It's Deutschland, and Deutsch simply means German. Duetschland = land of the germans. The german word for duke is Herzog.

EDIT: dang! beaten by a dogbrain!
 
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Turjan

Villager
A very popular explanation for "Deutsch-land" is "Land of the Teutons", where Teutons are a Germanic tribe, so this is similar to what dogbrain said.

The Middle Ages are a very long period. During this time, titles and their meaning changed. Around the years 900 to 1000, there were only a few noble titles in use in Germany. The kingdom consisted of 7 very powerful duchies ("Herzogtümer"), and the dukes were the leaders of their respective Germanic tribes. Usually, one of those dukes became king. There were also quite a lot of earls ("Grafen"), who were the representatives of the king in smaller administrative units (counties - "Grafschaften"). A special and more powerful earl was a leader of a newly added border province, the marquess ("Markgraf"), because there was no duke above him and he had more military responsibility.

Going on 200 years, the powerful tribal duchies had been divided up by the kings. One exceptionally insidious move on part of the kings was giving vast parts of the country to archbishops, bishops and abbots for rule. As those clerical rulers had no children, this allowed the king to place persons of his own liking as rulers of those lands. This system was kept up until 1809.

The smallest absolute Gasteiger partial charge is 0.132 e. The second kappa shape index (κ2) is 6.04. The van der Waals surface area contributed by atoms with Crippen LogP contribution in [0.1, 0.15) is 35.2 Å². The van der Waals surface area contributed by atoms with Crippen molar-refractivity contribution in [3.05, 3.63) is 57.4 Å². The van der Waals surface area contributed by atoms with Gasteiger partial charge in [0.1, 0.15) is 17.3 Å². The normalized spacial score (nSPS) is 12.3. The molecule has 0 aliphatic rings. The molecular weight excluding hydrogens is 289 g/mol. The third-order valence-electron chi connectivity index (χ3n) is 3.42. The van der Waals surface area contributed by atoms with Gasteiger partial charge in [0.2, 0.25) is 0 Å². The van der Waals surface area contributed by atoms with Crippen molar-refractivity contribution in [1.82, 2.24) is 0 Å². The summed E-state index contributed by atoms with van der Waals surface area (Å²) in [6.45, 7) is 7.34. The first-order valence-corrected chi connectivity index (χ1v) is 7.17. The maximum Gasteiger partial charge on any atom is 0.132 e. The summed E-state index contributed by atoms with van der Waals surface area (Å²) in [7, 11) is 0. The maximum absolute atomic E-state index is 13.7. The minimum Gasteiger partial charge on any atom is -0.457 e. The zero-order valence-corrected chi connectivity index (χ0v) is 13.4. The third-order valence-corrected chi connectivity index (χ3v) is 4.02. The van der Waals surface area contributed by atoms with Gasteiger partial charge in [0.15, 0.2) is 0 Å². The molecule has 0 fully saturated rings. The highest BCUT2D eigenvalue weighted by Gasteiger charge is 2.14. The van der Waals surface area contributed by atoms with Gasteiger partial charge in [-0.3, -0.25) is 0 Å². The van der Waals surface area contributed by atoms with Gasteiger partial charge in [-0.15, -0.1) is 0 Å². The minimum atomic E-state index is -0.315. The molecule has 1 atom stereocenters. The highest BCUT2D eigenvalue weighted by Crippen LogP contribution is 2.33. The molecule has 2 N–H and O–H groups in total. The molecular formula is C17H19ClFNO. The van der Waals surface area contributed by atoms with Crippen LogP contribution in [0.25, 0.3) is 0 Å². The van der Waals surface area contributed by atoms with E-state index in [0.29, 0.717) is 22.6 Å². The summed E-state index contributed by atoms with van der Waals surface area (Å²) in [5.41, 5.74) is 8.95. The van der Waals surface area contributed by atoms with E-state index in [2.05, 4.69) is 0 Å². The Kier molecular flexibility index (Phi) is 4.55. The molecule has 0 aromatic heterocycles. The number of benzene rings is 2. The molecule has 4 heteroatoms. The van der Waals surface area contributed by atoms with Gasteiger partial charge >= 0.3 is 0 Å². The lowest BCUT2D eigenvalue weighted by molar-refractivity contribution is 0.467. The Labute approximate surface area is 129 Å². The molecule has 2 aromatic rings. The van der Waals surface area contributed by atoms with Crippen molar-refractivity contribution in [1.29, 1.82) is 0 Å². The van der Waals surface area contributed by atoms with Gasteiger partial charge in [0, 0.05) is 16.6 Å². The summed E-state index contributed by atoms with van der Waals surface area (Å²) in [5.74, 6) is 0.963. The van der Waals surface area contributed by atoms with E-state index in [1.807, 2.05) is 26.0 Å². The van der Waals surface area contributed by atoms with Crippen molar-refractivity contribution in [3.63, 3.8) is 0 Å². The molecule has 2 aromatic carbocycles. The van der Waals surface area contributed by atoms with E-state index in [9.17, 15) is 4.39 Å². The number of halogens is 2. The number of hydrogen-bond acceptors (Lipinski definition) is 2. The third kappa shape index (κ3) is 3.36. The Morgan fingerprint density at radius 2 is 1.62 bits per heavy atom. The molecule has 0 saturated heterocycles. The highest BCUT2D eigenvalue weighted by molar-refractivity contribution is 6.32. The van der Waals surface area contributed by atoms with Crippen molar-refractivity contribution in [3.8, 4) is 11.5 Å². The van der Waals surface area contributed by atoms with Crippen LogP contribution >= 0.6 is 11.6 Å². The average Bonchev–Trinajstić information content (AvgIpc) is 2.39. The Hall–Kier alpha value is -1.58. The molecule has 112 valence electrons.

Initially, this strenghtened the position of the king. although the pope gained influence, too. With the rule of Frederic II. (1196-1250), this changed drastically. He was not interested in the German part of his empire and preferred to stay in Sicily for nearly his whole life. From this time on, most of the hundreds of territories in the empire were de facto independent.
 
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kenjib

Villager
The Hanseatic League presents a very interesting political body, being a very powerful alliance of semi-independent city-states. It's an interesting reflection how the system of allegiance was so ambiguous in those times. Larger cities were often distinct exceptions to feudal structure.

http://en.wikipedia.org/wiki/Hanseatic_League

By the way, were Kings and High Kings kind of like the Celtic way of saying Kings and Dukes/Earls?